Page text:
This week was the start of our tryout process for the 2020-21 season. We started by contacting parents and finding out if they were planning to return to the club and let them know what tryouts would look like this year. Since we decided not to move players down this summer, only up, then they knew that they would at least be at the same level as the previous year. This was meant to simplify things for the families, club and coaches.
Then on Thursday the coaches in each age group got together on a Zoom meeting and discussed which players should move up and who should stay with their current teams. It took us about 90 minutes to go through the U8 to U12 girls teams. This was easier than it could have been since we’d been keeping a fluid rankings list for each age group since last August.
On Friday each coach sent their families an email letting them know that a coach would be contacting them on Monday with an offer to join their team. We asked the families to get back to us quickly because the first team would start but the second team coach couldn’t send their email until the first team had all of their commitments.
On Monday morning (12:01 am to be exact) the first team coaches sent their email. At 8am I sent an alert through TeamSnap letting my players know that I’d sent them an email and asked that they complete the Google Form quickly to keep the process moving. We hoped that it would all go quickly but it didn’t go as fast as we would have liked. The last teams didn’t finish until about 9pm.
I thought this might be something that we could do every year but now that we’ve tried it I don’t think it would work if we were only offering some players spots and not others because we wanted to see which players would come to tryouts. I’m sure we’ll go back to the usual ritual of crazy tryout weekend next year.
Keith gave me some background on his club and then said,
”I was taught the progressive model in my coaching education (and should do some more formal education) and that has been my go-to but I have used Play-Practice-Play since you’ve been talking about it on the podcast. I find it very effective for the high school, although I cheat a bit and do a physical warm up with them before the first play phase to combat injury.
Using the first play phase as younger players gather has been very effective as well for the select teams I’ve coached. I’ve struggled some in the other phases with the purely recreational teams as the players are less self motivated and it’s harder to have 2-3 groups playing at the same time with only me as coach and still getting coaching points across effectively to everyone. I have also so far failed to get many of the recreational players to train at home, so I have questions about skill development similar to your guest’s.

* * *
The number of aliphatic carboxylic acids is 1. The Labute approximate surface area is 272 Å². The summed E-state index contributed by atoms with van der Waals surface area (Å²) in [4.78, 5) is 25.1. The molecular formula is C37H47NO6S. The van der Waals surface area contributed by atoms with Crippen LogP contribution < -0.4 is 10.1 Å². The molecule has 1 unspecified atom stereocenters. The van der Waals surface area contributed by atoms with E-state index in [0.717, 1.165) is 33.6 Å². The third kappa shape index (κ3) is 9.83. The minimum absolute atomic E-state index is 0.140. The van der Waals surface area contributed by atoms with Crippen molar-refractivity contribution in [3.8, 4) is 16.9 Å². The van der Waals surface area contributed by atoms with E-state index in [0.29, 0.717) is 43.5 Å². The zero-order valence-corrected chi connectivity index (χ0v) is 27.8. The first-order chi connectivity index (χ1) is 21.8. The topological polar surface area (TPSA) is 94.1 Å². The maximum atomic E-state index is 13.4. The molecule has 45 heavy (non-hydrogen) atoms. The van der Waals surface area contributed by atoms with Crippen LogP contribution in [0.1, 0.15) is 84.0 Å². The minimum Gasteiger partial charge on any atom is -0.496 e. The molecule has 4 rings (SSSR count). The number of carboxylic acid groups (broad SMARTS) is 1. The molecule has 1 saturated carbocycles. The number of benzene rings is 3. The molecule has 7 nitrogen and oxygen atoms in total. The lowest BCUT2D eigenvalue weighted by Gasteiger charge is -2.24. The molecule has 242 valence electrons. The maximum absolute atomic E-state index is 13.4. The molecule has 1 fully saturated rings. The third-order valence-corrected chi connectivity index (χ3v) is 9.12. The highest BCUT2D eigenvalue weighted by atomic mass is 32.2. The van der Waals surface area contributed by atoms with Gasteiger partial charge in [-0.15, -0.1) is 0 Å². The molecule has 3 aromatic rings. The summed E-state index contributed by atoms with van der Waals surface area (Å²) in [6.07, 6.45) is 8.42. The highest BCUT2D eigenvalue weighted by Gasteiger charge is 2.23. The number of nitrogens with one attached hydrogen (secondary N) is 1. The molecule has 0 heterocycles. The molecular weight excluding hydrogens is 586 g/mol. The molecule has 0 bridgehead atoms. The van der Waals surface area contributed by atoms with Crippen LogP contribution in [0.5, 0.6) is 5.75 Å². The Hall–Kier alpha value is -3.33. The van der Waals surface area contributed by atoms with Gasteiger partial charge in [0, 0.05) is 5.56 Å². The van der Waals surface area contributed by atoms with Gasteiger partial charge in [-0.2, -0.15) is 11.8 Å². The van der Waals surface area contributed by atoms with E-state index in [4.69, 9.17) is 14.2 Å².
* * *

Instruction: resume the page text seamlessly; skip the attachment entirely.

This leads me to my question: given that our club exclusively uses volunteer parent coaches, should we be teaching them one methodology over the other, both, or no specific methodologies?
New volunteer coaches take the online US Soccer grassroots course, but in my experience, it takes them several years OR close mentoring to actually put those concepts into practice on the field. We don’t currently have a DOC in the club so I and a couple other experienced coaches try to provide instruction and mentoring.“
Thanks for the Keith!
First off, don’t think of adjusting PPP sessions by adding a warm-up as, “cheating”. You’re giving the players what you feel they need. You can never be cheating if you’re doing that.
Second, I would focus on PPP with volunteer coaches for three reasons: 1) It’s consistent with what they would learn from the Grassroots courses 2) It’s the easiest methodology to implement 3) If the coaches know nothing about teaching technical or tactical concepts the players will still be exposed to many of them just by playing AND they’ll have fun just playing.
If you have some volunteers that would like to learn about other ways to structure practices then you can show them the progressive method or WOLI.
In this Episode
Today I’m talking to a fellow coach who’s pursuing a degree in Applied Sports Psychology. We all know how important the psychological component of performance is. I think that most of us are also concerned that we’re not doing enough to help our players in this area. I think this discussion will give you some good ideas for ways that you can help your players improve their mental game.
We’re getting closer and closer to being able to get back on the field with our players. Some states are already holding training sessions with certain restrictions. Next week I’ll share a training session that takes in account Social Distancing requirements while attempting to create a fun and engaging environment that will give players a chance to work together while staying safe.